The aim of practice in the time elements should be: 1. To gain a feeling for the quantity values of speech. 2. To become proficient in the use of pause.


3. To be able to employ effectively the principles of rate and rhythm.


EXERCISE I. Read the following passages with careful discrimination as to quantity values of individual sounds and syllables. Observe the mellow, easy-flowing sounds of Tennyson's lines and compare them with the harsh, abrupt sounds of the lines from Shakespeare. Note how exactly suited the lines are in each case to the poet's purpose.

Sweet and low, sweet and low,
Wind of the western seą,
Low, low, breathe and blow,

Wind of the western sea!
Over the rolling waters go,
Come from the dying moon, and blow,

Blow him again to me;
While my little one, while

my pretty one, sleeps. TENNYSON

The raging rocks
And shivering shocks
Shall break the locks

Of prison gates;
And Phibbus' car
Shall shine from far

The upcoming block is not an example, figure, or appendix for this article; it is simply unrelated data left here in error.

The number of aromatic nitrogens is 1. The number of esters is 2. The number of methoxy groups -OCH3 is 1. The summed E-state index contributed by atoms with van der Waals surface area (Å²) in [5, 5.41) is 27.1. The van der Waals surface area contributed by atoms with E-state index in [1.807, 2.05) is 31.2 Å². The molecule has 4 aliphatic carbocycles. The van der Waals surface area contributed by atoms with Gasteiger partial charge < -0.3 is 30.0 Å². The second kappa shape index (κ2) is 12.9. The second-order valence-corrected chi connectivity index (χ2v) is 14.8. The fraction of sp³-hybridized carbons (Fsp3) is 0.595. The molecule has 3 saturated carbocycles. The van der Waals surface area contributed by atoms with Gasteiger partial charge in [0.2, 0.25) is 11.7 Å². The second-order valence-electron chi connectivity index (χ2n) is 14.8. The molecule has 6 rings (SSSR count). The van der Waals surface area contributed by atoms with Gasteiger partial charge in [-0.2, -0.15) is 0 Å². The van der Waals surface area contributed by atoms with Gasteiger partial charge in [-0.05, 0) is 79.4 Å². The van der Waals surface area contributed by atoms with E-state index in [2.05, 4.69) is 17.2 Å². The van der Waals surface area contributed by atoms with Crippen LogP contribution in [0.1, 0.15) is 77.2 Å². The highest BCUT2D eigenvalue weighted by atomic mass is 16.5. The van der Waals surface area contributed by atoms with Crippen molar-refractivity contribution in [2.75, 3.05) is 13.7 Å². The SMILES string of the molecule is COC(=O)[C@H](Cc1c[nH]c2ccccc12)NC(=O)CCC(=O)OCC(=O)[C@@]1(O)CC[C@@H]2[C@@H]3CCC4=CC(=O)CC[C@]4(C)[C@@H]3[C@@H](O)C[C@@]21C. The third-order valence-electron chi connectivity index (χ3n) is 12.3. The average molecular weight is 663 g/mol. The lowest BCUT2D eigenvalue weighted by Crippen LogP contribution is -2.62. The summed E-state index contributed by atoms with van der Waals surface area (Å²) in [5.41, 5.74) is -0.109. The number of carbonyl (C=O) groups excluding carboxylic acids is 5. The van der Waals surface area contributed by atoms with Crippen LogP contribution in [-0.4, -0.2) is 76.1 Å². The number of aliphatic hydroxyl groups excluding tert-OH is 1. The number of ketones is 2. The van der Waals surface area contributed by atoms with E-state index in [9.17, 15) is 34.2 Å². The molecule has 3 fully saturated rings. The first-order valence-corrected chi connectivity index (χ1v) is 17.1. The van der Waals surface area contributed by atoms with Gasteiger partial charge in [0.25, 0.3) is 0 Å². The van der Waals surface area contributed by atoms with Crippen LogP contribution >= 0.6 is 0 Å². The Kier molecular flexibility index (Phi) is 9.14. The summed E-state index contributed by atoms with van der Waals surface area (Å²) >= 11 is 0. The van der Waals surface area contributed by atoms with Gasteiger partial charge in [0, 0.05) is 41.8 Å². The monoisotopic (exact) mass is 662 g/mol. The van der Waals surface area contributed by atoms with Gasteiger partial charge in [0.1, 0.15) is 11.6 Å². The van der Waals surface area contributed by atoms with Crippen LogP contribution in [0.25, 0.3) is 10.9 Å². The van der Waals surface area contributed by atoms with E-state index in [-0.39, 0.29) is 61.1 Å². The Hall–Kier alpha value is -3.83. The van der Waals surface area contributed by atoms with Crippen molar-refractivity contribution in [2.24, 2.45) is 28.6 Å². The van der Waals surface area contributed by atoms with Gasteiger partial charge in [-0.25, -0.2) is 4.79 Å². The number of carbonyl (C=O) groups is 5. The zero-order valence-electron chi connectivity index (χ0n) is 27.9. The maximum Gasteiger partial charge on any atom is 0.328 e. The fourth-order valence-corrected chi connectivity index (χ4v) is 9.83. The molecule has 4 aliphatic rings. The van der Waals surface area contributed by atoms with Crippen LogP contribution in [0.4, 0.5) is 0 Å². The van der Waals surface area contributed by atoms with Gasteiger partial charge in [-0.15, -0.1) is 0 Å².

And make and mar

The foolish Fates.

SHAKESPEARE, "A Midsummer Night's Dream,” I, ii

EXERCISE II. Read the following passages with definite attention to the principles of pause :

1. To be, or not to be: that is the question:
Whether 't is nobler in the mind to suffer
The slings and arrows of outrageous fortune,
Or to take arms against a sea of troubles,
And by opposing end them? To die: to sleep;
No more; and by a sleep to say we end

The heart-ache and the thousand natural shocks
That flesh is heir to, 't is a consummation
Devoutly to be wish'd. To die, to sleep;

To sleep: perchance to dream: ay, there's the rub;
For in that sleep of death what dreams may come
When we have shuffled off this mortal coil,
Must give us pause.


2. A fool, a fool! I met a fool i' the forest,
A motley fool; a miserable world!

As I do live by food, I met a fool;

Who laid him down and bask'd him in the sun,
And rail'd on Lady Fortune in good terms,

In good set terms and yet a motley fool.

"Good morrow, fool," quoth I. "No, sir," quoth he,
"Call me not fool till heaven hath sent me fortune":
And then he drew a dial from his poke,

And, looking on it with lack-lustre eye,
Says very wisely, "It is ten o'clock:

Thus we may see,” quoth he, "how the world wags:
'Tis but an hour ago since it was nine,

And after one hour more 't will be eleven;

And so, from hour to hour, we ripe and ripe,
And then, from hour to hour, we rot and rot;
And thereby hangs a tale."

SHAKESPEARE, "As You Like It," II, vii